The curved members 322 and 323 may have various profiles to accomplish the function of sliding underneath the drill cuttings 331 when moving away from the opening 309 and acting as a rake or scoop to scoop, dig, or move the drill cuttings into the discharge opening 309. In one aspect the space around the conveyor 311 in the tube 310 is maintained substantially full to facilitate maintenance of a consistent dosing rate dependent on the rpm's of the conveyor 311 while conveying drill cuttings from the storage vessel.

An exemplary, but not exclusive, list of alternatives for the curved members is shown in FIGS. 17A-17D. FIG. 17B shows a curved member 322 (the member 323 is similar) having a chamfered front face 331 and a concave rear face 330. FIG. 17C shows a curved member 322 (or 323) having a chamfered front face 323 and a stepped rear face 333 having a shoulder 334. FIG. 17D shows the curved member 322 (or 323) having a stepped front face 335 and a slightly angled rear face 336 such that an acute angle is formed in use between the angled rear face 336 and the planar base 304.

The storage vessel 301, in one aspect, is attached to a skid (not shown) to facilitate transport of the storage vessel on lorries, supply boats, train cars and on offshore and onshore rigs. The height of the storage vessel 301, in one particular aspect, when mounted on the skid is 3.26 m, the length of the skid is 3.95 m and the width of the skid is 2.9 m.

A pressure relief valve 308 a is provided on the pressure vessel 302, which is set to between 10% and 20% above the normal working pressure of preferably 7 Bar. A removable and/or openable hatch (308 b) is, optionally, also provided in the wall of the pressure vessel 302 to allow access for inspection, servicing and cleaning.

FIG. 13C illustrates a rake system 400 according to the present invention useful instead of the sliding frame 321 and its associated movement apparatus. Like numerals indicate like parts in the systems of FIGS. 13A and 13C. The system 400 (or the sliding frame 321, etc.) can be used with any tank or vessel described herein. The system 400 has a member 402 on a shaft 404 that is moved back and forth above the opening 309 by movement apparatus 410. A mover 412 (e.g. any suitable motor engine, or reciprocating mechanism, e.g., but not limited to, a piston/cylinder assembly like that of FIG. 13A) moves the shaft 404 back and forth to move the member 402 above the opening 309 to facilitate the movement of drilled cuttings down into the opening 309. Optionally a vibratory apparatus 414 exterior to the vessel 302 vibrates the shaft 404 to vibrate the member 402 and/or to induce vibration through the vessel 302 in the drilled cuttings. Optionally, a vibratory apparatus 406 is disposed within the vessel 302 on the shaft 404 to vibrate the shaft 404 and the member 402 to facilitate cuttings movement. Optionally a vibratory apparatus 408 on the member 402 facilitates cuttings movement.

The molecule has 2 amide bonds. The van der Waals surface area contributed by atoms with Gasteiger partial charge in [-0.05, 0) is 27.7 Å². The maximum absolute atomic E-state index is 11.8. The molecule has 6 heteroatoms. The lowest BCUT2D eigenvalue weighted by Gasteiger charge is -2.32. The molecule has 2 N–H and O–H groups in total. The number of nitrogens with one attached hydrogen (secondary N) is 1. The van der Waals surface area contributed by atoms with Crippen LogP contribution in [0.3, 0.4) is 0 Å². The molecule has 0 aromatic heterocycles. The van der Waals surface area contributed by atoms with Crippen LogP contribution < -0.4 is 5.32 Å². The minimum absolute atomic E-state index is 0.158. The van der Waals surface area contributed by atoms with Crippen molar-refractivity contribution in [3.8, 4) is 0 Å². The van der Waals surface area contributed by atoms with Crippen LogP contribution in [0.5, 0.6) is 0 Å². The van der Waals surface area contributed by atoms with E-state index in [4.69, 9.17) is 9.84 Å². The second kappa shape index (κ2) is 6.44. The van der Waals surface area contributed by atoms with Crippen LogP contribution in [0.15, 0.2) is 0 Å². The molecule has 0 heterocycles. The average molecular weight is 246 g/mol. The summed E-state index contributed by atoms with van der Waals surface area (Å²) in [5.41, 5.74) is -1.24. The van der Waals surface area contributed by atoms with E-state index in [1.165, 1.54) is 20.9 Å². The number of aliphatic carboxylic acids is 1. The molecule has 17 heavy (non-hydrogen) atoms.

Referring to FIG. 14, wet drill cuttings are produced by a bank of shale shakers 350 on a drilling rig. 349. The screened wet drill cuttings fall from the screens of the shale shakers into a ditch 348. The wet drill cuttings are moved along the ditch 348 using a screw conveyor or belt conveyor or fall directly into a hopper. Wet drill cuttings are optionally fed into a dryer (not shown), such as a vortex dryer or a dryer of the type disclosed in GB-A-2,297,702, the disclosure of which is incorporated for all purposes herein, to remove a substantial amount of moisture. This is disclosed in more detail in co-pending PCT application number PCT/GB2004/000762 and in co-pending US application number U.S. Ser. No. 10/764,825 filed by the applicant for the present patent, the disclosures of which are incorporated fully for all purposes herein. In some circumstances, the moisture content of the drill cuttings is reduced to between 1% and 5% moisture by weight and in other circumstances down to 1% moisture by weight. Typically, “wet” cuttings contain 5% or more oil content and “dry” cuttings contain less than 5% oil content.

The wet or dry drill cuttings fall directly into a hopper 351 of a blow tank 352, shown in more detail in FIG. 15A. The blow tank 352 may be of the type disclosed in GB-A-1,564,311, the disclosure of which is incorporated fully herein for all purposes. A valve 353, which may be of the type disclosed in GB-A-1,539,079, the disclosure of which is incorporated fully herein for all purposes, is arranged between the hopper 351 and a small pressure vessel 354 having a capacity, in one aspect, of approximately 0.3 cubic meters, although the capacity in other aspects is between 0.1 and 1 cubic meter; or larger or smaller. The size of the small pressure vessel, in certain embodiments, is dependent on the space available near shale shakers, and/or the number of cycles needed to transfer material, e.g. at a rate of 30 metric tons per hour. The small pressure vessel 354 has a frusto-conical portion 355. An air inlet 356 is arranged in an upper part of a wall of the pressure vessel 354 and a cylindrical portion 357 of circular cross-section is arranged between the valve 353 and the wall of the frusto-conical portion 355, leaving a small gap 358 therebetween through which air under pressure can pass from the air inlet 356 into the frusto-conical portion 355. This aspect is also disclosed in U.S. Pat. No. 3,586,383 in the name of William Trythall, the disclosure of which is incorporated fully herein for all purposes. A further valve 359 (which is optional) is arranged at the discharge end of the frusto-conical portion 355 between the small pressure vessel and a feed line 360. The further valve 358 may be of the same type as valve 353. The feed line 360 may be a flexible hose or a rigid pipe and, in one aspect, has an internal diameter of 125 mm (5 inches).